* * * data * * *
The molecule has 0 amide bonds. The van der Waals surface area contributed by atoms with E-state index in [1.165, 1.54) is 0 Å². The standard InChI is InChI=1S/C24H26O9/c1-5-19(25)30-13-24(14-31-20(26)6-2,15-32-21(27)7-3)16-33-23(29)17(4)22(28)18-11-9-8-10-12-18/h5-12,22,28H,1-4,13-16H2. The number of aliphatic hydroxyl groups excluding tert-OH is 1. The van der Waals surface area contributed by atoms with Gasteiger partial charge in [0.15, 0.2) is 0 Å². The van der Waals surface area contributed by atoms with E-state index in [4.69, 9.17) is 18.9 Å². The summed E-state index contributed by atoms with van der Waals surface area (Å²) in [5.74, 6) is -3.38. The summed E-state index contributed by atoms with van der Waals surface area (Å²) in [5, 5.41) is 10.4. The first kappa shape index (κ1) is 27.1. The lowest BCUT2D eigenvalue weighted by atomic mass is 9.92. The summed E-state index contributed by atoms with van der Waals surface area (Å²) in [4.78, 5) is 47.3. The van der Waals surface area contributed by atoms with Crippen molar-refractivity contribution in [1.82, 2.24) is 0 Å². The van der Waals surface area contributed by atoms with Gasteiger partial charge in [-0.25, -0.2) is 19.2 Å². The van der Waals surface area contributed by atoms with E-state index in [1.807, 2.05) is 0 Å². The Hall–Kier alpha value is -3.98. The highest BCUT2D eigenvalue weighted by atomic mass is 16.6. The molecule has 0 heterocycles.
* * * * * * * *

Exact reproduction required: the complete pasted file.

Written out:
The molecule has 0 amide bonds. The van der Waals surface area contributed by atoms with E-state index in [1.165, 1.54) is 0 Å². The standard InChI is InChI=1S/C24H26O9/c1-5-19(25)30-13-24(14-31-20(26)6-2,15-32-21(27)7-3)16-33-23(29)17(4)22(28)18-11-9-8-10-12-18/h5-12,22,28H,1-4,13-16H2. The number of aliphatic hydroxyl groups excluding tert-OH is 1. The van der Waals surface area contributed by atoms with Gasteiger partial charge in [0.15, 0.2) is 0 Å². The van der Waals surface area contributed by atoms with E-state index in [4.69, 9.17) is 18.9 Å². The summed E-state index contributed by atoms with van der Waals surface area (Å²) in [5.74, 6) is -3.38. The summed E-state index contributed by atoms with van der Waals surface area (Å²) in [5, 5.41) is 10.4. The first kappa shape index (κ1) is 27.1. The lowest BCUT2D eigenvalue weighted by atomic mass is 9.92. The summed E-state index contributed by atoms with van der Waals surface area (Å²) in [4.78, 5) is 47.3. The van der Waals surface area contributed by atoms with Crippen molar-refractivity contribution in [1.82, 2.24) is 0 Å². The van der Waals surface area contributed by atoms with Gasteiger partial charge in [-0.25, -0.2) is 19.2 Å². The van der Waals surface area contributed by atoms with E-state index in [1.807, 2.05) is 0 Å². The Hall–Kier alpha value is -3.98. The highest BCUT2D eigenvalue weighted by atomic mass is 16.6. The molecule has 0 heterocycles.